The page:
February 27, 2014 Updated: February 27, 2014 at 6:31 pm
LOUISVILLE, Ky. (AP) — The founder of a Bible-themed museum in Kentucky who debated evolution with TV's "Science Guy" Bill Nye will give an update Thursday on a stalled project to build a massive replica of Noah's Ark.
Creation Museum founder Ken Ham will discuss financing of the Ark Encounter plans during a live stream on the project's website Thursday night.
The Answers in Genesis ministry, which Ham leads, unveiled the $150 million theme park proposal in 2010. But private donations to the project did not keep pace with the construction timeline, forcing its backers to delay construction of the 500-foot-long wooden ship and divide the park development into phases.
Ham wrote on his blog this week that he would soon "discuss the debate and also ... share something about the Ark Encounter."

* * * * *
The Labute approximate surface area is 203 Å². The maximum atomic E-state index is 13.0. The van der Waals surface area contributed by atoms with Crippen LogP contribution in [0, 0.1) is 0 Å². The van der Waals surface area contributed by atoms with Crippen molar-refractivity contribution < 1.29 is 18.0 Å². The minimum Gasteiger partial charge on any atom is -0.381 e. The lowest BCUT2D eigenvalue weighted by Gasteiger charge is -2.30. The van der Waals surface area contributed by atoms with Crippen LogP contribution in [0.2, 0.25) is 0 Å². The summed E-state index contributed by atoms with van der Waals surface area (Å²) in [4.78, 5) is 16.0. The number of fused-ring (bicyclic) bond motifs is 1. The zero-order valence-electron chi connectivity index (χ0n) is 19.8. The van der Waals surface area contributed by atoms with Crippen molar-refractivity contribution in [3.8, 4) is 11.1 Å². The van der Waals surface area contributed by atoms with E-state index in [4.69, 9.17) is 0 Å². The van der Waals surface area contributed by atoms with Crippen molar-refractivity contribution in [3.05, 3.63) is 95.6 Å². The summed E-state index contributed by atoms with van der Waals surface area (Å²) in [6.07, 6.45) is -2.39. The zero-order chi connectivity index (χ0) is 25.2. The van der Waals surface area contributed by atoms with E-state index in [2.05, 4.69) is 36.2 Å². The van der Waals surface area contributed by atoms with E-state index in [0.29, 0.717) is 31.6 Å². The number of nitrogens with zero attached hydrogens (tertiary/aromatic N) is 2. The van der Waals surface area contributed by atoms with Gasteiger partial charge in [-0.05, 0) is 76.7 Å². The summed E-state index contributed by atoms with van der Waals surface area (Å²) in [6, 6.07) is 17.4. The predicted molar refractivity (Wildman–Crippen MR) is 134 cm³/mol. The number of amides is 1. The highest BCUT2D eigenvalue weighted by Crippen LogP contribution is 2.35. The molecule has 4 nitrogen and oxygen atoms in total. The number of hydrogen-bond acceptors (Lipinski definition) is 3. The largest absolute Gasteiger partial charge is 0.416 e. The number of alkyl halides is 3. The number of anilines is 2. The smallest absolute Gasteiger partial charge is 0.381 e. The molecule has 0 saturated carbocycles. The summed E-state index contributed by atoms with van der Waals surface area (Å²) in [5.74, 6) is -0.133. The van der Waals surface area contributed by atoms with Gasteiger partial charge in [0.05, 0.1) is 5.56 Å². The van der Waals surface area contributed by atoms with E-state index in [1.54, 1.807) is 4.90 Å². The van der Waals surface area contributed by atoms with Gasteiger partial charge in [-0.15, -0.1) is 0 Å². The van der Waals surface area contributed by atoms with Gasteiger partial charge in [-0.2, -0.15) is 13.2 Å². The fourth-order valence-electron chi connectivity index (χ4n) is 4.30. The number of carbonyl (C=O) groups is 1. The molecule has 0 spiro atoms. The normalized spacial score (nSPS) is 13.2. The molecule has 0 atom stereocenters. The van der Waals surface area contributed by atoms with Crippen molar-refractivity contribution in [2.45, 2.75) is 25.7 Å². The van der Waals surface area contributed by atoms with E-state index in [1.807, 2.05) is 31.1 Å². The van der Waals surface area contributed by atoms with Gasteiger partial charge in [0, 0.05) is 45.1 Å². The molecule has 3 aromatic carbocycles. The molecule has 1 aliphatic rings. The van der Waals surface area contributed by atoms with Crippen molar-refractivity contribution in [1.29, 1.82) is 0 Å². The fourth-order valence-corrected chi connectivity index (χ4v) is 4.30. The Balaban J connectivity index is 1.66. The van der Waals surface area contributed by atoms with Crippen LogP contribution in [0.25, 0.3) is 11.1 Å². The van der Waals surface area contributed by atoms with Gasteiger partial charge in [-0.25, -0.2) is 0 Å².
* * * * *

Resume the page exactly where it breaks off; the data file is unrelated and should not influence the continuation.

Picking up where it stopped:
Ham's ministry and the Creation Museum enjoyed an avalanche of news media attention during the Feb. 4 debate on evolution and the Bible with Nye, which was streamed live on the Web. Answers in Genesis said millions around the world watched the event at the Creation Museum, and it was followed by numerous national news reports and TV talk show discussions.
Ham has said the debate introduced to a wider audience his ministry's views that the Bible's creation story is a true historical account.
The debate was a smashing success, but the ark project for a few years has been a sore subject for the ministry, which had raised about $14 million in private donations for the first phase of the theme park, according to the Ark Encounter website. That phase, which includes the ark build, is projected to cost more than $70 million.
Ham and local elected leaders in Grant County where the ark would be built have also sought to fund the project with $62 million in municipal bonds issued by the city of Williamstown, where the park would be located. The site is about 40 miles south of Cincinnati. If approved, the bonds would be repaid through revenue from the park.
Ham is planning to discuss the efforts to raise funds for the bond issue on Thursday.
The wooden ark would have old-world details, such as wooden pegs instead of nails, straight-sawed timbers and plenty of animals — some alive, some robotic.